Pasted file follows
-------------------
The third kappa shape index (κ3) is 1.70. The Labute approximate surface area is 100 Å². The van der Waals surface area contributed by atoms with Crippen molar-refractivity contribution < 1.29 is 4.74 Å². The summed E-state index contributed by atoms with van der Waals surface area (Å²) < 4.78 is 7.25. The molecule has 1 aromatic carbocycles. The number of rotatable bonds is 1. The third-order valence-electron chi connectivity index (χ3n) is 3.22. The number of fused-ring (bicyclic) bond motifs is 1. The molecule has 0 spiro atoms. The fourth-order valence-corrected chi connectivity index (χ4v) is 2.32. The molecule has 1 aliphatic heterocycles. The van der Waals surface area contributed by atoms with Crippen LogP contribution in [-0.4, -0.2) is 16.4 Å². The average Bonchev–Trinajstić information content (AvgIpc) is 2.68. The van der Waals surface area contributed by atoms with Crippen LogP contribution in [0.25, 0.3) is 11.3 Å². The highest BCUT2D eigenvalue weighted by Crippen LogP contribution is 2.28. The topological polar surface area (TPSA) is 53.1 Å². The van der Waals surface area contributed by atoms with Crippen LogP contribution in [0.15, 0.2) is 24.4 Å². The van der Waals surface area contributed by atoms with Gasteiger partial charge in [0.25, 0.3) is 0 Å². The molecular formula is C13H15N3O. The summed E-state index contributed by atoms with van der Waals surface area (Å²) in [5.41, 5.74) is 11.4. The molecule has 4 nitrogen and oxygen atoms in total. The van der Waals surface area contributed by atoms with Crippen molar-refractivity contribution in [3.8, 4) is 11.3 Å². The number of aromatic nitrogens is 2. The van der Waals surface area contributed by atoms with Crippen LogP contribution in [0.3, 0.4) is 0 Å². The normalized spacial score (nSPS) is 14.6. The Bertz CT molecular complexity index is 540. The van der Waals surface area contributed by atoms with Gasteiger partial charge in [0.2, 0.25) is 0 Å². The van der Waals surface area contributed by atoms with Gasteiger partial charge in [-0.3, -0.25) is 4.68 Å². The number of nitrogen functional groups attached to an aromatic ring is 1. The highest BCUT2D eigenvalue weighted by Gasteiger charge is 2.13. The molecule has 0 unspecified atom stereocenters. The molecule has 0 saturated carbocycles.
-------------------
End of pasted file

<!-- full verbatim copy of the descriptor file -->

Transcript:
The third kappa shape index (κ3) is 1.70. The Labute approximate surface area is 100 Å². The van der Waals surface area contributed by atoms with Crippen molar-refractivity contribution < 1.29 is 4.74 Å². The summed E-state index contributed by atoms with van der Waals surface area (Å²) < 4.78 is 7.25. The molecule has 1 aromatic carbocycles. The number of rotatable bonds is 1. The third-order valence-electron chi connectivity index (χ3n) is 3.22. The number of fused-ring (bicyclic) bond motifs is 1. The molecule has 0 spiro atoms. The fourth-order valence-corrected chi connectivity index (χ4v) is 2.32. The molecule has 1 aliphatic heterocycles. The van der Waals surface area contributed by atoms with Crippen LogP contribution in [-0.4, -0.2) is 16.4 Å². The average Bonchev–Trinajstić information content (AvgIpc) is 2.68. The van der Waals surface area contributed by atoms with Crippen LogP contribution in [0.25, 0.3) is 11.3 Å². The highest BCUT2D eigenvalue weighted by Crippen LogP contribution is 2.28. The topological polar surface area (TPSA) is 53.1 Å². The van der Waals surface area contributed by atoms with Crippen LogP contribution in [0.15, 0.2) is 24.4 Å². The van der Waals surface area contributed by atoms with Gasteiger partial charge in [0.25, 0.3) is 0 Å². The molecular formula is C13H15N3O. The summed E-state index contributed by atoms with van der Waals surface area (Å²) in [5.41, 5.74) is 11.4. The molecule has 4 nitrogen and oxygen atoms in total. The van der Waals surface area contributed by atoms with Crippen molar-refractivity contribution in [3.8, 4) is 11.3 Å². The number of aromatic nitrogens is 2. The van der Waals surface area contributed by atoms with Crippen LogP contribution in [0.3, 0.4) is 0 Å². The normalized spacial score (nSPS) is 14.6. The Bertz CT molecular complexity index is 540. The van der Waals surface area contributed by atoms with Gasteiger partial charge in [0.2, 0.25) is 0 Å². The van der Waals surface area contributed by atoms with Gasteiger partial charge in [-0.3, -0.25) is 4.68 Å². The number of nitrogen functional groups attached to an aromatic ring is 1. The highest BCUT2D eigenvalue weighted by Gasteiger charge is 2.13. The molecule has 0 unspecified atom stereocenters. The molecule has 0 saturated carbocycles.